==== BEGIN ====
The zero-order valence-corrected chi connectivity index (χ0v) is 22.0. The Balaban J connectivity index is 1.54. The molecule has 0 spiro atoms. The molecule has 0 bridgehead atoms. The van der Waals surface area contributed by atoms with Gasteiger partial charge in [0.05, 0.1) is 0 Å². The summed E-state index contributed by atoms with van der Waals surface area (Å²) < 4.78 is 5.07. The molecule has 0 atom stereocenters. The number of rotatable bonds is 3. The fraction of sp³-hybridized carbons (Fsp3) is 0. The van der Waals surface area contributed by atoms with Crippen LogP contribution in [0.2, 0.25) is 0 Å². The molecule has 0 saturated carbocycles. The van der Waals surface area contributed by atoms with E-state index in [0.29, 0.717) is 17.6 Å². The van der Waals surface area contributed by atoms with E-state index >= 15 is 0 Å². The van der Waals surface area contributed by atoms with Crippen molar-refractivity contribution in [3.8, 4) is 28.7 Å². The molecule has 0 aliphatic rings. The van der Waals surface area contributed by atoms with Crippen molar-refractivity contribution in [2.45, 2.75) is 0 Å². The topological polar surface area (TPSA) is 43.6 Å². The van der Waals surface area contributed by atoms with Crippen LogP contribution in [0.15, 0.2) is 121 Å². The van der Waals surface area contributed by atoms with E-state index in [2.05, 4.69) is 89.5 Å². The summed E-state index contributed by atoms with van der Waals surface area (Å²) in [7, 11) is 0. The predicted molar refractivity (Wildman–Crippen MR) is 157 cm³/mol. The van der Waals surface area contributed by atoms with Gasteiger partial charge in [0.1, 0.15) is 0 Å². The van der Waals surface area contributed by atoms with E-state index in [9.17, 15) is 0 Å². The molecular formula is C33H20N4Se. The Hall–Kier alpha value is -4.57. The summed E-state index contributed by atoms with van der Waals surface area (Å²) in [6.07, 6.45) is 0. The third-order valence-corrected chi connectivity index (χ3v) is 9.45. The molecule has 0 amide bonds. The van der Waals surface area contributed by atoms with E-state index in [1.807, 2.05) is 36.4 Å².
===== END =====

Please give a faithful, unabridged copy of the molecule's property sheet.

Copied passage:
The zero-order valence-corrected chi connectivity index (χ0v) is 22.0. The Balaban J connectivity index is 1.54. The molecule has 0 spiro atoms. The molecule has 0 bridgehead atoms. The van der Waals surface area contributed by atoms with Gasteiger partial charge in [0.05, 0.1) is 0 Å². The summed E-state index contributed by atoms with van der Waals surface area (Å²) < 4.78 is 5.07. The molecule has 0 atom stereocenters. The number of rotatable bonds is 3. The fraction of sp³-hybridized carbons (Fsp3) is 0. The van der Waals surface area contributed by atoms with Crippen LogP contribution in [0.2, 0.25) is 0 Å². The molecule has 0 saturated carbocycles. The van der Waals surface area contributed by atoms with E-state index in [0.29, 0.717) is 17.6 Å². The van der Waals surface area contributed by atoms with E-state index >= 15 is 0 Å². The van der Waals surface area contributed by atoms with Crippen molar-refractivity contribution in [3.8, 4) is 28.7 Å². The molecule has 0 aliphatic rings. The van der Waals surface area contributed by atoms with Crippen molar-refractivity contribution in [2.45, 2.75) is 0 Å². The topological polar surface area (TPSA) is 43.6 Å². The van der Waals surface area contributed by atoms with Crippen LogP contribution in [0.15, 0.2) is 121 Å². The van der Waals surface area contributed by atoms with E-state index in [2.05, 4.69) is 89.5 Å². The summed E-state index contributed by atoms with van der Waals surface area (Å²) in [7, 11) is 0. The predicted molar refractivity (Wildman–Crippen MR) is 157 cm³/mol. The van der Waals surface area contributed by atoms with Gasteiger partial charge in [0.1, 0.15) is 0 Å². The van der Waals surface area contributed by atoms with E-state index in [9.17, 15) is 0 Å². The molecular formula is C33H20N4Se. The Hall–Kier alpha value is -4.57. The summed E-state index contributed by atoms with van der Waals surface area (Å²) in [6.07, 6.45) is 0. The third-order valence-corrected chi connectivity index (χ3v) is 9.45. The molecule has 0 amide bonds. The van der Waals surface area contributed by atoms with E-state index in [1.807, 2.05) is 36.4 Å².